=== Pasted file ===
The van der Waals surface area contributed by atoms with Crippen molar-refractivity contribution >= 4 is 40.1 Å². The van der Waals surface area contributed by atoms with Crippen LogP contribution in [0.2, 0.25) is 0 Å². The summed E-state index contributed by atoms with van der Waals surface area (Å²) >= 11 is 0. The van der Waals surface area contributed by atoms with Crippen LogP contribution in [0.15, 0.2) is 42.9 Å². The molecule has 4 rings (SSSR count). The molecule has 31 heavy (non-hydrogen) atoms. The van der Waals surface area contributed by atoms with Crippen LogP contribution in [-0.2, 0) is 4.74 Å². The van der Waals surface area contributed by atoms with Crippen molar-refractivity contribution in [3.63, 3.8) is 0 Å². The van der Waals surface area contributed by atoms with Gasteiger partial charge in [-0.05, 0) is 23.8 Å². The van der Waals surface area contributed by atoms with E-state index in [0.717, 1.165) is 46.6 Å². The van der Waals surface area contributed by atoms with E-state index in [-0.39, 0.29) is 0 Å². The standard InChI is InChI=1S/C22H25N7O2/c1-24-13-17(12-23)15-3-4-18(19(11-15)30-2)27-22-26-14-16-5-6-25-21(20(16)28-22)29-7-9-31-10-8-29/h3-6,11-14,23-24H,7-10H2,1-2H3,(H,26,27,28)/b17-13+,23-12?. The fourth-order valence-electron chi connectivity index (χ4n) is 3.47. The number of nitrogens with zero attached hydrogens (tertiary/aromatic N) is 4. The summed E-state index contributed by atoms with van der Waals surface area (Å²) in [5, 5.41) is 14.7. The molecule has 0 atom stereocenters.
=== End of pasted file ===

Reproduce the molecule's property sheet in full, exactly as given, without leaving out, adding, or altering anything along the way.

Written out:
The van der Waals surface area contributed by atoms with Crippen molar-refractivity contribution >= 4 is 40.1 Å². The van der Waals surface area contributed by atoms with Crippen LogP contribution in [0.2, 0.25) is 0 Å². The summed E-state index contributed by atoms with van der Waals surface area (Å²) >= 11 is 0. The van der Waals surface area contributed by atoms with Crippen LogP contribution in [0.15, 0.2) is 42.9 Å². The molecule has 4 rings (SSSR count). The molecule has 31 heavy (non-hydrogen) atoms. The van der Waals surface area contributed by atoms with Crippen LogP contribution in [-0.2, 0) is 4.74 Å². The van der Waals surface area contributed by atoms with Crippen molar-refractivity contribution in [3.63, 3.8) is 0 Å². The van der Waals surface area contributed by atoms with Gasteiger partial charge in [-0.05, 0) is 23.8 Å². The van der Waals surface area contributed by atoms with E-state index in [0.717, 1.165) is 46.6 Å². The van der Waals surface area contributed by atoms with E-state index in [-0.39, 0.29) is 0 Å². The standard InChI is InChI=1S/C22H25N7O2/c1-24-13-17(12-23)15-3-4-18(19(11-15)30-2)27-22-26-14-16-5-6-25-21(20(16)28-22)29-7-9-31-10-8-29/h3-6,11-14,23-24H,7-10H2,1-2H3,(H,26,27,28)/b17-13+,23-12?. The fourth-order valence-electron chi connectivity index (χ4n) is 3.47. The number of nitrogens with zero attached hydrogens (tertiary/aromatic N) is 4. The summed E-state index contributed by atoms with van der Waals surface area (Å²) in [5, 5.41) is 14.7. The molecule has 0 atom stereocenters.